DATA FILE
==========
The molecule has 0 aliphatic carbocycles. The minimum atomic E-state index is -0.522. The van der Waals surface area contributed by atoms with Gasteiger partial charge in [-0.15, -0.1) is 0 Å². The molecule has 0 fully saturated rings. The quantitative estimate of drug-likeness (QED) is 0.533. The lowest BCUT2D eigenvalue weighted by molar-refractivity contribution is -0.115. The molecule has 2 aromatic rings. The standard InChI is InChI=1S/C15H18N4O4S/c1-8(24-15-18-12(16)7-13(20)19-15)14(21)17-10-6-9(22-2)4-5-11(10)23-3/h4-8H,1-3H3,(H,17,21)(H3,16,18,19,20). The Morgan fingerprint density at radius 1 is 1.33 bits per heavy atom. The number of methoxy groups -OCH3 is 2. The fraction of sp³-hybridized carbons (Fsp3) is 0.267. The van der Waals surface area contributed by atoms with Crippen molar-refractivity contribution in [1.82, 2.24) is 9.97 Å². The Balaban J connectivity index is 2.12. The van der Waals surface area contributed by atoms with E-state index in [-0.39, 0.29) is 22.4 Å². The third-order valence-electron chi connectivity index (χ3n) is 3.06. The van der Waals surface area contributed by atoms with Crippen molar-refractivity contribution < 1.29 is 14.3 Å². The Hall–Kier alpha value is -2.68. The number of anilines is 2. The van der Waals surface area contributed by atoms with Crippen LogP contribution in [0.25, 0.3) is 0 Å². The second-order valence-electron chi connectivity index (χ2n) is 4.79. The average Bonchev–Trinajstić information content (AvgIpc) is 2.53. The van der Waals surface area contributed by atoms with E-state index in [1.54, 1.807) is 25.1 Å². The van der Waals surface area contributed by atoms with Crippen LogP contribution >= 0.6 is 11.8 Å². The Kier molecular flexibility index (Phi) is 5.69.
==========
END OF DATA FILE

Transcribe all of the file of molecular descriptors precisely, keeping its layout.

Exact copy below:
The molecule has 0 aliphatic carbocycles. The minimum atomic E-state index is -0.522. The van der Waals surface area contributed by atoms with Gasteiger partial charge in [-0.15, -0.1) is 0 Å². The molecule has 0 fully saturated rings. The quantitative estimate of drug-likeness (QED) is 0.533. The lowest BCUT2D eigenvalue weighted by molar-refractivity contribution is -0.115. The molecule has 2 aromatic rings. The standard InChI is InChI=1S/C15H18N4O4S/c1-8(24-15-18-12(16)7-13(20)19-15)14(21)17-10-6-9(22-2)4-5-11(10)23-3/h4-8H,1-3H3,(H,17,21)(H3,16,18,19,20). The Morgan fingerprint density at radius 1 is 1.33 bits per heavy atom. The number of methoxy groups -OCH3 is 2. The fraction of sp³-hybridized carbons (Fsp3) is 0.267. The van der Waals surface area contributed by atoms with Crippen molar-refractivity contribution in [1.82, 2.24) is 9.97 Å². The Balaban J connectivity index is 2.12. The van der Waals surface area contributed by atoms with E-state index in [-0.39, 0.29) is 22.4 Å². The third-order valence-electron chi connectivity index (χ3n) is 3.06. The van der Waals surface area contributed by atoms with Crippen molar-refractivity contribution < 1.29 is 14.3 Å². The Hall–Kier alpha value is -2.68. The number of anilines is 2. The van der Waals surface area contributed by atoms with Crippen LogP contribution in [0.25, 0.3) is 0 Å². The second-order valence-electron chi connectivity index (χ2n) is 4.79. The average Bonchev–Trinajstić information content (AvgIpc) is 2.53. The van der Waals surface area contributed by atoms with E-state index in [1.54, 1.807) is 25.1 Å². The van der Waals surface area contributed by atoms with Crippen LogP contribution >= 0.6 is 11.8 Å². The Kier molecular flexibility index (Phi) is 5.69.